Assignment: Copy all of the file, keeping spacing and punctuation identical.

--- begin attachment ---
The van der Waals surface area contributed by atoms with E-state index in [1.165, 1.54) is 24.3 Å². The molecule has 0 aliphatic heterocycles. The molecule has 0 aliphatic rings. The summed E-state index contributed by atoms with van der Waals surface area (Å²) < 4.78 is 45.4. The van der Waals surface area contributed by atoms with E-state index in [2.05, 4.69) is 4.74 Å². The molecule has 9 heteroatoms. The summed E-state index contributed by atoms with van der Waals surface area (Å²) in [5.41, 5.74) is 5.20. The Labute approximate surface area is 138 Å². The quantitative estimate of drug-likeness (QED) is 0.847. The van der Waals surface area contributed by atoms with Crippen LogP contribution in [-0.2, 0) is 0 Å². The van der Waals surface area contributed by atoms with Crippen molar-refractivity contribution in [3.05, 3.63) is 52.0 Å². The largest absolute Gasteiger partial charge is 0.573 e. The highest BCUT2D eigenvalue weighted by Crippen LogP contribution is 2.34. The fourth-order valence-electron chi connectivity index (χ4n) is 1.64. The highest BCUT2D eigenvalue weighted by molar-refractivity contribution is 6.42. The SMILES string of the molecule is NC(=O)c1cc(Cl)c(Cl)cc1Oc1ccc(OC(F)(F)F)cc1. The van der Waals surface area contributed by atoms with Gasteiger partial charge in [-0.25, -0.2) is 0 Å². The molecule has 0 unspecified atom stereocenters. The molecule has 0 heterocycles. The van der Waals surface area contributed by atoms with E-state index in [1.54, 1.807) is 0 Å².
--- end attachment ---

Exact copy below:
The van der Waals surface area contributed by atoms with E-state index in [1.165, 1.54) is 24.3 Å². The molecule has 0 aliphatic heterocycles. The molecule has 0 aliphatic rings. The summed E-state index contributed by atoms with van der Waals surface area (Å²) < 4.78 is 45.4. The van der Waals surface area contributed by atoms with E-state index in [2.05, 4.69) is 4.74 Å². The molecule has 9 heteroatoms. The summed E-state index contributed by atoms with van der Waals surface area (Å²) in [5.41, 5.74) is 5.20. The Labute approximate surface area is 138 Å². The quantitative estimate of drug-likeness (QED) is 0.847. The van der Waals surface area contributed by atoms with Crippen LogP contribution in [-0.2, 0) is 0 Å². The van der Waals surface area contributed by atoms with Crippen molar-refractivity contribution in [3.05, 3.63) is 52.0 Å². The largest absolute Gasteiger partial charge is 0.573 e. The highest BCUT2D eigenvalue weighted by Crippen LogP contribution is 2.34. The fourth-order valence-electron chi connectivity index (χ4n) is 1.64. The highest BCUT2D eigenvalue weighted by molar-refractivity contribution is 6.42. The SMILES string of the molecule is NC(=O)c1cc(Cl)c(Cl)cc1Oc1ccc(OC(F)(F)F)cc1. The van der Waals surface area contributed by atoms with Gasteiger partial charge in [-0.25, -0.2) is 0 Å². The molecule has 0 unspecified atom stereocenters. The molecule has 0 heterocycles. The van der Waals surface area contributed by atoms with E-state index in [1.54, 1.807) is 0 Å².